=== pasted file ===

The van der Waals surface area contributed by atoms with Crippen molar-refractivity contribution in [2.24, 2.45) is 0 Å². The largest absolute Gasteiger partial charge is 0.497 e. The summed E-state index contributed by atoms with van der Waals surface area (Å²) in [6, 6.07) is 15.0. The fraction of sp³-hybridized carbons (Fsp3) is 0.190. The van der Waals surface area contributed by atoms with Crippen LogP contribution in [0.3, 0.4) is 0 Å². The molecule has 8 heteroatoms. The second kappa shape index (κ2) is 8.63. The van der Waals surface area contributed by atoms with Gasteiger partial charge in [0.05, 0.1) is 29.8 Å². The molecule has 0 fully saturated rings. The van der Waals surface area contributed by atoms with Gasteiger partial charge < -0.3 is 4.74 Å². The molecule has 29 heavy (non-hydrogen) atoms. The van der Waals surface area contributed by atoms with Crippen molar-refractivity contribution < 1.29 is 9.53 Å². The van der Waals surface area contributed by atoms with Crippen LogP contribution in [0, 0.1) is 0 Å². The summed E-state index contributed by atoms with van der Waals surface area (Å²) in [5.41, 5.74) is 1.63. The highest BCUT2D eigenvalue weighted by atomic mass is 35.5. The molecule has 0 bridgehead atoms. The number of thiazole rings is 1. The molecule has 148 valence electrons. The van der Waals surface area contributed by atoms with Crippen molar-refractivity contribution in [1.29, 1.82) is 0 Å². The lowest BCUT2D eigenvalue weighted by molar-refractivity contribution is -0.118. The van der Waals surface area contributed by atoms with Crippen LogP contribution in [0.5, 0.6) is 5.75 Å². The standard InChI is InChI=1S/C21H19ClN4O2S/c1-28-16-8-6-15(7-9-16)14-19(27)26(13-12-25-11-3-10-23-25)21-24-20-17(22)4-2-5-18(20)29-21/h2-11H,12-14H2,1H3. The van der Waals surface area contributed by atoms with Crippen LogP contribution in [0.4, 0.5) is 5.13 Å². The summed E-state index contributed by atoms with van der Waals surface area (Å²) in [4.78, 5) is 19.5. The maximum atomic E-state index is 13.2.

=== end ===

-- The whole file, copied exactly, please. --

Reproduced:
The van der Waals surface area contributed by atoms with Crippen molar-refractivity contribution in [2.24, 2.45) is 0 Å². The largest absolute Gasteiger partial charge is 0.497 e. The summed E-state index contributed by atoms with van der Waals surface area (Å²) in [6, 6.07) is 15.0. The fraction of sp³-hybridized carbons (Fsp3) is 0.190. The van der Waals surface area contributed by atoms with Crippen LogP contribution in [0.3, 0.4) is 0 Å². The molecule has 8 heteroatoms. The second kappa shape index (κ2) is 8.63. The van der Waals surface area contributed by atoms with Gasteiger partial charge in [0.05, 0.1) is 29.8 Å². The molecule has 0 fully saturated rings. The van der Waals surface area contributed by atoms with Gasteiger partial charge < -0.3 is 4.74 Å². The molecule has 29 heavy (non-hydrogen) atoms. The van der Waals surface area contributed by atoms with Crippen molar-refractivity contribution < 1.29 is 9.53 Å². The van der Waals surface area contributed by atoms with Crippen LogP contribution in [0, 0.1) is 0 Å². The summed E-state index contributed by atoms with van der Waals surface area (Å²) in [5.41, 5.74) is 1.63. The highest BCUT2D eigenvalue weighted by atomic mass is 35.5. The molecule has 0 bridgehead atoms. The number of thiazole rings is 1. The molecule has 148 valence electrons. The van der Waals surface area contributed by atoms with Crippen molar-refractivity contribution in [1.29, 1.82) is 0 Å². The lowest BCUT2D eigenvalue weighted by molar-refractivity contribution is -0.118. The van der Waals surface area contributed by atoms with Crippen LogP contribution in [0.5, 0.6) is 5.75 Å². The standard InChI is InChI=1S/C21H19ClN4O2S/c1-28-16-8-6-15(7-9-16)14-19(27)26(13-12-25-11-3-10-23-25)21-24-20-17(22)4-2-5-18(20)29-21/h2-11H,12-14H2,1H3. The van der Waals surface area contributed by atoms with Crippen LogP contribution in [0.4, 0.5) is 5.13 Å². The summed E-state index contributed by atoms with van der Waals surface area (Å²) in [4.78, 5) is 19.5. The maximum atomic E-state index is 13.2.